Quick Recipes and Easy

The Single Person’s Guide to Basic Cooking Skills

Ok, so now you’re divorced and the responsibility of cooking lies squarely on your shoulders. Are you sick of the quick food life and saturated with take out as much as I am? Prepared food gets dull after awhile. Been there, done that.

Having grown up eating most of my meals away from home, in restaurants or school, cooking was never on my to-do list. Baking was ok, because my mom taught me how to do it, but making dinner, that was left to Stouffers, Hungry Man or a local restaurant. When we got married, my ex and I spent most evenings eating out, which made life very simple. Unfortunately, living with him wasn’t worth this, so when my divorce was finalized, it was time to learn how to (shudder) cook. Here’s some tried and right favorites that worked for me, until I got more cooking-savvy with time and practise.

1) Buy a few items to make cooking simpler

A excellent set of cookware (pots and pans)
KitchenAid Stand Mixer
Sturdy mixing bowls (I like stainless steel)
Measuring cups and spoons
A basic set of kitchen knives

2) Simple meals for the beginning cook

chicken salad (mayo, cooked chicken-chopped, celery, onion, pecans and seedless grapes)
pizza (buy frozen bread dough, thaw, brush with oil then top with tomato sauce, cheese and toppings)
stir fry (chop up whatever you want, and cook it on high heat, quickly, in a small bit of oil)
baked chicken (season with salt, pepper and butter before baking or use seasoning for extra flavor)
Kraft macaroni and cheese
Shake-n-Bake pork chops or chicken

3) No cookbook? No problem.

Go to Recipezaar.com and print out whatever recipe looks excellent to you. There are thousands of excellent ones. I choose the ones that have high ratings. This is an brilliant site that should have just about any recipe that you need on it.

4) Notes on spices and seasonings

Be careful with peppers, and anything very hot and spicy. A excellent way to cool some pepper dishes down is with lime juice. Never rub your eyes or skin after touching hot peppers. If you do, trust me, you’ll be very sorry that you did. Use very hot peppers as accents, but don’t overload the recipe with them or you’ll be breathing fire for a few days.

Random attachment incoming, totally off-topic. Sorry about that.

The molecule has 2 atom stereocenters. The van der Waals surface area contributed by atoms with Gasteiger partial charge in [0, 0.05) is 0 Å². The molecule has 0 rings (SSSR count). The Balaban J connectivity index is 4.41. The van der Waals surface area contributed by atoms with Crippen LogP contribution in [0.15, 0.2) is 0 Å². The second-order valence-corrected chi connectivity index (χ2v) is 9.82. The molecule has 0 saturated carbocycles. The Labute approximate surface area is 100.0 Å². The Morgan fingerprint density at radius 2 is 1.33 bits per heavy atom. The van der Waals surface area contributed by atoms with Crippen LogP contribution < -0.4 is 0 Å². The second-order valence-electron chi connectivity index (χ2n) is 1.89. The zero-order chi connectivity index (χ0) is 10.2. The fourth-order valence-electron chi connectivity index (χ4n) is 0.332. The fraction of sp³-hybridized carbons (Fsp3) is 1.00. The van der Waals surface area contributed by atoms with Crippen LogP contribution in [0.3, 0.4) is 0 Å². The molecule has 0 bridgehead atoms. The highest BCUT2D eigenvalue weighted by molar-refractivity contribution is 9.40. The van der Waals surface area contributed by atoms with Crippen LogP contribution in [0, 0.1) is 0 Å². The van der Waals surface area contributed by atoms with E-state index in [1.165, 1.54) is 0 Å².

I like curry powder, but if you use it, just know it’ll stain anything you wear, so keep it off of your clothes. And, the smell will permeate everything around you for a small while. I don’t mind the smell, but some people do. Use curry in moderation and carefully. Curry is fantastic when cooked with chicken and served in buttered, warm pita breads.

Carolyn McFann is a scientific and nature illustrator, who owns Two Purring Cats Design Studio, which can be seen at: cafepress.com/twopurringcats cafepress.com/twopurringcats . Educated at the Rochester Institute of Technology in New York, Carolyn is a seasoned, well-traveled artist, writer and photographer. Besides handling numerous assignments in the US, she has lived and worked in Cancun, Mexico. Clients include nature parks, museums, scientists, corporations and private owners. She has been the subject of tv interviews, articles for newspapers and other well loved media venues.

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